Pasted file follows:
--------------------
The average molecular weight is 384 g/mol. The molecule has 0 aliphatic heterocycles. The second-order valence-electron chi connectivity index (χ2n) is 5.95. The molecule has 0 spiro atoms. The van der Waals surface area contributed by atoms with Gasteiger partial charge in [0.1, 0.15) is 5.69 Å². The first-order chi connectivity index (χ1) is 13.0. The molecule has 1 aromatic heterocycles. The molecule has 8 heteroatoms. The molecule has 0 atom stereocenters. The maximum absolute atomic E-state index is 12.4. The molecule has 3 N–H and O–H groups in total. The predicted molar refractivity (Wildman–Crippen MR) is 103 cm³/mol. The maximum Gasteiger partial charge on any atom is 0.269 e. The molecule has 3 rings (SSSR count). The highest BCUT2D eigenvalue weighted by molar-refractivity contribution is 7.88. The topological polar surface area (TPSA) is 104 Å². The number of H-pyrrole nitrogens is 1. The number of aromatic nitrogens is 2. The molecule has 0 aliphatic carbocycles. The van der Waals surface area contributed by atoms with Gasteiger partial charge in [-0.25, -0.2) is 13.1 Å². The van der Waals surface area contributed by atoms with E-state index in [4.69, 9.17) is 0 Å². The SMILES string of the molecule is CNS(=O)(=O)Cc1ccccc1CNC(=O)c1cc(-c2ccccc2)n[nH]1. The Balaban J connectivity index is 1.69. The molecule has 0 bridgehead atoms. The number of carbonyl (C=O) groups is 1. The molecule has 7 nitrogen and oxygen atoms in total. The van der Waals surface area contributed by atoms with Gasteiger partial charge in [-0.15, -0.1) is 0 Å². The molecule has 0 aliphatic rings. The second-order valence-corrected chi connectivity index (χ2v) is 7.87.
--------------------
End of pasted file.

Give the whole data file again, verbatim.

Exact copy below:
The average molecular weight is 384 g/mol. The molecule has 0 aliphatic heterocycles. The second-order valence-electron chi connectivity index (χ2n) is 5.95. The molecule has 0 spiro atoms. The van der Waals surface area contributed by atoms with Gasteiger partial charge in [0.1, 0.15) is 5.69 Å². The first-order chi connectivity index (χ1) is 13.0. The molecule has 1 aromatic heterocycles. The molecule has 8 heteroatoms. The molecule has 0 atom stereocenters. The maximum absolute atomic E-state index is 12.4. The molecule has 3 N–H and O–H groups in total. The predicted molar refractivity (Wildman–Crippen MR) is 103 cm³/mol. The maximum Gasteiger partial charge on any atom is 0.269 e. The molecule has 3 rings (SSSR count). The highest BCUT2D eigenvalue weighted by molar-refractivity contribution is 7.88. The topological polar surface area (TPSA) is 104 Å². The number of H-pyrrole nitrogens is 1. The number of aromatic nitrogens is 2. The molecule has 0 aliphatic carbocycles. The van der Waals surface area contributed by atoms with Gasteiger partial charge in [-0.25, -0.2) is 13.1 Å². The van der Waals surface area contributed by atoms with E-state index in [4.69, 9.17) is 0 Å². The SMILES string of the molecule is CNS(=O)(=O)Cc1ccccc1CNC(=O)c1cc(-c2ccccc2)n[nH]1. The Balaban J connectivity index is 1.69. The molecule has 0 bridgehead atoms. The number of carbonyl (C=O) groups is 1. The molecule has 7 nitrogen and oxygen atoms in total. The van der Waals surface area contributed by atoms with Gasteiger partial charge in [-0.15, -0.1) is 0 Å². The molecule has 0 aliphatic rings. The second-order valence-corrected chi connectivity index (χ2v) is 7.87.